by Hazel Meda | Sep 14, 2012 | News
Wits professors are studying ways to help youth from marginalised communities to realise their potential. Photo: FreeDigitalPhotos.net
A Wits Education project has helped 30 high-potential learners in the remote Limpopo village of Badimong to improve their reading comprehension from about 27% to scores in the region of 75%, Wits researchers heard last week.
The project report was presented by language and literacy professor Leketi Makalela at the High Potential Youth Symposium held at the Wits Club last week. The symposium was organised by the Office of the Vice Chancellor and the Faculty of Humanities.
Makelela described how he had helped the grade 4 to 6 learners to improve their Sepedi and English reading comprehension. Makalela will expand his research project, which focuses on bilingual literacy, to three more schools in Limpopo and a township school in Gauteng.
The projects presented at the symposium dealt with youth at different stages of their education.
Rhian Twine, the Community Liaison Officer at the Wits Rural Facility near Bushbuckridge, described her efforts to help marginalised secondary school learners navigate the complex and costly university application process.
She was joined by first year mining engineering student Nyiko Khoza, who told Wits Vuvuzela he was at the university because of Twine’s assistance.
Dr Jill Bradbury, who teaches cognitive and social psychology in the School of Human and Community Development, spoke about her Reaching for Excellent Achievement Programme (REAP), which started in the middle of 2011.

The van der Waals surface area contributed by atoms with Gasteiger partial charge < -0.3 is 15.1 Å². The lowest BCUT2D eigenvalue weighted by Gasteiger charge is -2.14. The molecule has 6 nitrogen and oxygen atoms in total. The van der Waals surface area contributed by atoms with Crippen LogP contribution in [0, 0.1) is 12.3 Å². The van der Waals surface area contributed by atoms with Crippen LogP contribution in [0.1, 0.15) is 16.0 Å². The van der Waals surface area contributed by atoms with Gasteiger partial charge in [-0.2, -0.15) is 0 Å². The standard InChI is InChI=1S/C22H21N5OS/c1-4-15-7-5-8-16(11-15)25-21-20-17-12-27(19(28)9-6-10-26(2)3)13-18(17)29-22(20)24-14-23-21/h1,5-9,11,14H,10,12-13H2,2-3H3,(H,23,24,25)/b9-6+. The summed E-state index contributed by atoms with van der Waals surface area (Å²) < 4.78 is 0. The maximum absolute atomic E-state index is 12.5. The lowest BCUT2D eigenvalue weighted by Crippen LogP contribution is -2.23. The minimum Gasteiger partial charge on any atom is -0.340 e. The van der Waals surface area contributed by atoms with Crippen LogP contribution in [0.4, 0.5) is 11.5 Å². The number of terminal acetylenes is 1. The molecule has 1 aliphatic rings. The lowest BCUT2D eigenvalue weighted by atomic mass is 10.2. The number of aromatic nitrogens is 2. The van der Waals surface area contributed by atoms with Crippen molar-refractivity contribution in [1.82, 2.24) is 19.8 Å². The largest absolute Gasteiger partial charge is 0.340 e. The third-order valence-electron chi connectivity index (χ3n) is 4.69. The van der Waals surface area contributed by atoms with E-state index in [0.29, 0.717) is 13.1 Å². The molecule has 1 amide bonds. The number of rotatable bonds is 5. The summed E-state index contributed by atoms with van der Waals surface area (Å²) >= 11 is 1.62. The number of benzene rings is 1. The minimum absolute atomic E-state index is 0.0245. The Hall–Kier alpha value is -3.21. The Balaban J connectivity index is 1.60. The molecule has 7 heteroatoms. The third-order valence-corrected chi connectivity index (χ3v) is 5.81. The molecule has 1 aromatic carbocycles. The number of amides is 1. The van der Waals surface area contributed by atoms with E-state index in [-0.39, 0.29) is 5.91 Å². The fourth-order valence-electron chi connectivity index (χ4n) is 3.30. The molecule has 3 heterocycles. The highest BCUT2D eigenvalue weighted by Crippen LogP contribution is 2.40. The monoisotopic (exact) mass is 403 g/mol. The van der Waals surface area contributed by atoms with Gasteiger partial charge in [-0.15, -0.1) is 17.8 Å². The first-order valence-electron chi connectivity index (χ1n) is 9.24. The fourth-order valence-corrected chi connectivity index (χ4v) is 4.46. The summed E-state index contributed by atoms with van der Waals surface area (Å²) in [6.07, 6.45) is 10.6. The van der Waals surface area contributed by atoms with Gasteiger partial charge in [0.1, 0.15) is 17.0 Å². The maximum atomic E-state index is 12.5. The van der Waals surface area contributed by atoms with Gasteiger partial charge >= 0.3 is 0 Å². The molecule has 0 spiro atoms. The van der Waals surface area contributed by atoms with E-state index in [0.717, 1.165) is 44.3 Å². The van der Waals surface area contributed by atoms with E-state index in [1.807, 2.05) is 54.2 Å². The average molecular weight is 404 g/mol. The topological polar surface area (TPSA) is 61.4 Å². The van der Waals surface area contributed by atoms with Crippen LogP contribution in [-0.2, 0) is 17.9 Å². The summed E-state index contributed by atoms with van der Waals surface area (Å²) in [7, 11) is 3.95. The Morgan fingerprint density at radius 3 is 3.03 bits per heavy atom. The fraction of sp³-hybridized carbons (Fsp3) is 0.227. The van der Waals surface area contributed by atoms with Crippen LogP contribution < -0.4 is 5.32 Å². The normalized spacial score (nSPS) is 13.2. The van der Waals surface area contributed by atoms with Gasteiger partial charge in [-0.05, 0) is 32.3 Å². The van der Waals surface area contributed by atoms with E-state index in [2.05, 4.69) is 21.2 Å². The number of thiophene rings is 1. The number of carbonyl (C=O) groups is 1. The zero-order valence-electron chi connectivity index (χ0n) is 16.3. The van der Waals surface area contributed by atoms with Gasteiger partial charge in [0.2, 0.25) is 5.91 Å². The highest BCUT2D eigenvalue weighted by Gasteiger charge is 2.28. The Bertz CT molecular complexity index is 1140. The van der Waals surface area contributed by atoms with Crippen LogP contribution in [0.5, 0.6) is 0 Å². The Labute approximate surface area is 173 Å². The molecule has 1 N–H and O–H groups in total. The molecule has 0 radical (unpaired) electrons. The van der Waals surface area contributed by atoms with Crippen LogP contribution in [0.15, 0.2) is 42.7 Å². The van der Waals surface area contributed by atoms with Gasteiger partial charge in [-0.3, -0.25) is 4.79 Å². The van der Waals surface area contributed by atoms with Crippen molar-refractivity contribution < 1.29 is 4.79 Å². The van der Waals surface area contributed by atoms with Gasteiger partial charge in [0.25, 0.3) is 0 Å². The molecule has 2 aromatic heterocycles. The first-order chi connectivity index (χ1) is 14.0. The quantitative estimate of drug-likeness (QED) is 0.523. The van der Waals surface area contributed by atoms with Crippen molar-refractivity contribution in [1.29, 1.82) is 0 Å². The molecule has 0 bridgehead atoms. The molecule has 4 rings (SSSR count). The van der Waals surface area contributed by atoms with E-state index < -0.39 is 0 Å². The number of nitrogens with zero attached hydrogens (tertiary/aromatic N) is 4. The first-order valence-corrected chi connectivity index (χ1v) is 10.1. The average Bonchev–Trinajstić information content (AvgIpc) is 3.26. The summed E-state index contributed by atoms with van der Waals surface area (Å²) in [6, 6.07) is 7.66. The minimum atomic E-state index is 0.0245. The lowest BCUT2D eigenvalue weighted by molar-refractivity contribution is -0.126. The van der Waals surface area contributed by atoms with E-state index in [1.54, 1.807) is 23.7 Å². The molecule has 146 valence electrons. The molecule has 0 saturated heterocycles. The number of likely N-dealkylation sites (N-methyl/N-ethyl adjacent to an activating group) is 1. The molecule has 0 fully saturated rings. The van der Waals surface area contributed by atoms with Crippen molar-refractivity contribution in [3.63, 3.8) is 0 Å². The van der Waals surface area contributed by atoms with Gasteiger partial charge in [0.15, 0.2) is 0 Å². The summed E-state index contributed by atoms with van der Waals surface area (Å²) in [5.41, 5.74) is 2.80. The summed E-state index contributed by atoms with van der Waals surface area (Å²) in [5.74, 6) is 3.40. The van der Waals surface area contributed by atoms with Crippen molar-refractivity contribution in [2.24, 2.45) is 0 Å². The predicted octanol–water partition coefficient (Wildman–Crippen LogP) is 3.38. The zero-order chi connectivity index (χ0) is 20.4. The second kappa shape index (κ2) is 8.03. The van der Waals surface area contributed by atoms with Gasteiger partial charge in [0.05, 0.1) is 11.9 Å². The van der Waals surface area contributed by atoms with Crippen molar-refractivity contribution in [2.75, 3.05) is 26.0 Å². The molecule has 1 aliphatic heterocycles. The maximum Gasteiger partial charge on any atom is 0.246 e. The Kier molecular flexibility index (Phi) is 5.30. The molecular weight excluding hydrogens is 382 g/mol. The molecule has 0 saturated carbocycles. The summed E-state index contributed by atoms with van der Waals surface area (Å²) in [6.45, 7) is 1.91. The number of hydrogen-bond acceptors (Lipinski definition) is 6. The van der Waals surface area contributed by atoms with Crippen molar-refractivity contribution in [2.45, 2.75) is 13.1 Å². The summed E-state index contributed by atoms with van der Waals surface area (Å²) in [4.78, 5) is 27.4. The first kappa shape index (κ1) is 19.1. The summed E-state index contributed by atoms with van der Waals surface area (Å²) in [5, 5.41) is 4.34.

REAP focuses on Wits psychology students from disadvantaged backgrounds who “are doing well, but not yet excellently in the second year of study”.
Students who were getting about 60% despite difficult backgrounds, showed potential to excel, Bradbury said. “And potential means it’s not yet evident.”
Bradbury said REAP also aimed to increase diversity in the postgraduate psychology classes. She said REAP students had attended events like an international psychology conference in Cape Town to get a taste of the kind of high-level discussions and activities they would participate in at postgraduate level.
“It’s creating spaces that would normally be postgraduate spaces and we’re saying: ‘Come and play here’,” said Bradbury, who added that “there has been considerable movement in the student’s grades” since the programme began.
Bradbury told Wits Vuvuzela she believes programmes focusing on high-potential youth are not elitist if they produce research which can be made available to educators everywhere.
“What we do must be more than just being kind to a small group of students or helping a particular school. It must deliver something that can help us to do education better in the long run for all other students.”
She said the university plans to compile the knowledge generated by the High Potential Youth research projects in a book.
Read more about Prof Makalela’s project at https://witsvuvuzela.com/2012/09/12/wits-professor-helps-limpopo-learners-to-read/
by Hazel Meda | Sep 12, 2012 | Featured 1, News
Wits University professors are conducting several research projects to help high potential youth from marginalised communities to succeed. Photo: FreeDigitalPhotos.net